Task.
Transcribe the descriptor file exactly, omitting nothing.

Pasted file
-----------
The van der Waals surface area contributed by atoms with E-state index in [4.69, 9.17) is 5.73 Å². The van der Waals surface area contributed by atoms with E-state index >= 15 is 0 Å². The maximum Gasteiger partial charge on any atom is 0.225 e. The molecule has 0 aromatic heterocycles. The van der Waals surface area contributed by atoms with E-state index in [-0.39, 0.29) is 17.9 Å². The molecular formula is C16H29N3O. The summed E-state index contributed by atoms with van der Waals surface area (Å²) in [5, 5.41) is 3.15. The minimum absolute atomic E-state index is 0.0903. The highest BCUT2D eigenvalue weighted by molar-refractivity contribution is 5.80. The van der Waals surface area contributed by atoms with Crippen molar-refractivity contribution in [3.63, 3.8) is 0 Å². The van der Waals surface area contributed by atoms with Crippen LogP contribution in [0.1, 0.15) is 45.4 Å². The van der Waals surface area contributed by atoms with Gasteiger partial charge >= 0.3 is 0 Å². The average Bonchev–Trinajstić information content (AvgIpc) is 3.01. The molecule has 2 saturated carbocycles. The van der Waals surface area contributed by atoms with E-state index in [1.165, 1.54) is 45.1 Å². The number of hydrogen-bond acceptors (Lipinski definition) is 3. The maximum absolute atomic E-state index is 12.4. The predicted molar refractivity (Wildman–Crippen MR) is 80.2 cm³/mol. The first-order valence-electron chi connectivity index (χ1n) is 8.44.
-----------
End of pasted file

The van der Waals surface area contributed by atoms with E-state index in [4.69, 9.17) is 5.73 Å². The van der Waals surface area contributed by atoms with E-state index >= 15 is 0 Å². The maximum Gasteiger partial charge on any atom is 0.225 e. The molecule has 0 aromatic heterocycles. The van der Waals surface area contributed by atoms with E-state index in [-0.39, 0.29) is 17.9 Å². The molecular formula is C16H29N3O. The summed E-state index contributed by atoms with van der Waals surface area (Å²) in [5, 5.41) is 3.15. The minimum absolute atomic E-state index is 0.0903. The highest BCUT2D eigenvalue weighted by molar-refractivity contribution is 5.80. The van der Waals surface area contributed by atoms with Crippen molar-refractivity contribution in [3.63, 3.8) is 0 Å². The van der Waals surface area contributed by atoms with Crippen LogP contribution in [0.1, 0.15) is 45.4 Å². The van der Waals surface area contributed by atoms with Gasteiger partial charge >= 0.3 is 0 Å². The average Bonchev–Trinajstić information content (AvgIpc) is 3.01. The molecule has 2 saturated carbocycles. The van der Waals surface area contributed by atoms with E-state index in [1.165, 1.54) is 45.1 Å². The number of hydrogen-bond acceptors (Lipinski definition) is 3. The maximum absolute atomic E-state index is 12.4. The predicted molar refractivity (Wildman–Crippen MR) is 80.2 cm³/mol. The first-order valence-electron chi connectivity index (χ1n) is 8.44.